A tale of two wars, and their youngest victims

In the week that the death toll in Afghanistan surpassed the 255 fatalities in the Falklands, Terri Judd tells the story of two teenagers whose sacrifice belied their youth

In woodland outside Hereford yesterday 18-year-old William Aldridge, the youngest British soldier to die in Afghanistan, was buried. It was a private ceremony surrounded by his friends, many – like him – still in their teens.

Mark Eyles-Thomas is now 45. Twenty eight years ago he was a 17-year-old paratrooper in the Falklands conflict when he lost three of his closest friends, including Private Ian Scrivens – the youngest soldier to die in that war.

This week the death toll in Afghanistan surpassed the 255 deaths suffered in the Falklands conflict. It is a reminder of the two generations who have suffered in conflict.

The Falkland conflict was a very different war to that now being fought in Afghanistan. It may have been brutal and bloody but it had a clear purpose – to oust the Argentinean invaders – and was over in just 10 weeks, unlike the eight and a half years the country has been embroiled in operations in Afghanistan.

But the treatment of the soldiers and their families certainly did not reflect the nation's gratitude. Mr Eyles-Thomas saw his three fellow 17-year-olds from The 3rd Battalion, The Parachute Regiment – Privates Scrivens, Jason Burt and Neil Grose – die in front of him during the brutal battle of Mount Longdon in which 18 soldiers were killed on 11 June 1982. When the fighting finally died down he collapsed in his sleeping bag next to their body bags.

Yet the Army initially refused to bring the bodies home. Families were informed of the death by a member of the regiment, who had none of the training of today's casualty notification officers. Their son's medal simply turned up in the post.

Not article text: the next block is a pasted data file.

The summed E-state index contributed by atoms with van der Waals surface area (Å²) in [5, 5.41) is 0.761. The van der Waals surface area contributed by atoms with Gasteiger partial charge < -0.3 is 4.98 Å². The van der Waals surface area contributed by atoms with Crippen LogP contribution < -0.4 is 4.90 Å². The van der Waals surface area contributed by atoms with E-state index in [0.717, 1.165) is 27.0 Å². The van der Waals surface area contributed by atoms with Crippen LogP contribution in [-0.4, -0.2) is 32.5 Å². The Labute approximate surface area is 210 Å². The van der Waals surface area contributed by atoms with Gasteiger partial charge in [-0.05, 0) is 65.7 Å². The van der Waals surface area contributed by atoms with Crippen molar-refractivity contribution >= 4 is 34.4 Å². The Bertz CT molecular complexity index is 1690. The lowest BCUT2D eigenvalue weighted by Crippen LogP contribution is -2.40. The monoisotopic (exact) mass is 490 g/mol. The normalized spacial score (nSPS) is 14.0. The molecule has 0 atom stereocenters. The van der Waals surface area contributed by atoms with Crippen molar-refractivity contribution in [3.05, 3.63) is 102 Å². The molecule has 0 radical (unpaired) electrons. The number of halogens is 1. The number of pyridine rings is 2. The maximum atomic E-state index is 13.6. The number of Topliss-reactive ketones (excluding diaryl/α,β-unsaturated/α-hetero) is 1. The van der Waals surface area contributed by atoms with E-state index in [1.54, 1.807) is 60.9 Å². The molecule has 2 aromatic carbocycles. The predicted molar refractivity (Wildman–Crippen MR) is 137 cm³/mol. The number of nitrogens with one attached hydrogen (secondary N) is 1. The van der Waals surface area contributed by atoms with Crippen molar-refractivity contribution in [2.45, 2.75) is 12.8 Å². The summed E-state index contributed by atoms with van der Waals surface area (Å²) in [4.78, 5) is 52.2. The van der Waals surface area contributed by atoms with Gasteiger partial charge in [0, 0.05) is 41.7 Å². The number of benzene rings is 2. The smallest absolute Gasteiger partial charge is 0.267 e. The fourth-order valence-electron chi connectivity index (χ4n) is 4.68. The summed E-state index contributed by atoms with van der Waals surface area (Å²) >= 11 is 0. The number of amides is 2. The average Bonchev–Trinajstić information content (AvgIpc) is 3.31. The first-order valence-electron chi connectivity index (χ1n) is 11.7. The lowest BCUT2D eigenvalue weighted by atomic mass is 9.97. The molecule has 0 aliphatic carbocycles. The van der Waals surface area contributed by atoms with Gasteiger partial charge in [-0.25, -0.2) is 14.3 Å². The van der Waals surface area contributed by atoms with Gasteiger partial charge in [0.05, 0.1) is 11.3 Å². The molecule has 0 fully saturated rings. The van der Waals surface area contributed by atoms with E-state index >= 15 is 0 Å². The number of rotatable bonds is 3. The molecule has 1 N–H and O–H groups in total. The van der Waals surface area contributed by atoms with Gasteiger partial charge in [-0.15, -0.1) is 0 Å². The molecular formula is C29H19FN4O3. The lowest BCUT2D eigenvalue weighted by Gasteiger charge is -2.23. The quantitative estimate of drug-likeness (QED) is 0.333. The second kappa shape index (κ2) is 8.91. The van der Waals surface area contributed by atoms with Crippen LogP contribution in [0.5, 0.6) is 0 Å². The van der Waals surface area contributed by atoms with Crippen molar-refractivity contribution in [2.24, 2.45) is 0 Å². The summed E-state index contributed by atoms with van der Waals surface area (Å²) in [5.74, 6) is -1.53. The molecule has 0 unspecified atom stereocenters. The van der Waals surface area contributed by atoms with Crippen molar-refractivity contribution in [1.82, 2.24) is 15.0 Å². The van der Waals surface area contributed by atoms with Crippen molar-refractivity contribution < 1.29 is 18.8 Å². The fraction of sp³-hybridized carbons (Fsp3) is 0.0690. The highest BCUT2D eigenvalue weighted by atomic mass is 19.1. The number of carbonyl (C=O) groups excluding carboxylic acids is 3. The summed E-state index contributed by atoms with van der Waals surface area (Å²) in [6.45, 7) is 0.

"The families had to fight to get the Army to bring them home," said Mr Eyles-Thomas. "They were told they would stay where they fell. They didn't even offer to fly relatives out there.

"The heart-breaking thing is they never got the personal effects. Neil Grose only jumped in his reg (parachute regiment) socks. He was so superstitious, they meant everything to him but they disappeared. We got back and there were their empty beds, the mattresses folded over and their lockers wide open," said Mr Eyles-Thomas.

Eventually, the Army capitulated and the dead were brought home on a container ship months after the living. There was no dignified repatriation ceremony, no crowds waiting to pay their respects through Wootton Bassett.

"They were just offloaded by cranes on to the dock. I think the BBC got images. It was horrific."

Inadvertently some aspects of the homecoming were better. Troops today return through Cyprus for 24 hours decompression while Mr Eyles-Thomas and his comrades had a week on a ship to Africa to thrash out their angst.

But once the plane flew them back to RAF Brize Norton nothing more was done. Unlike today's servicemen and women they were not briefed on the dangers of combat stress, simply sent home to a supportive but uncomprehending world. There were no parades or medal ceremonies. As is still the case today, the first question in the local pub was "Did you kill anyone?"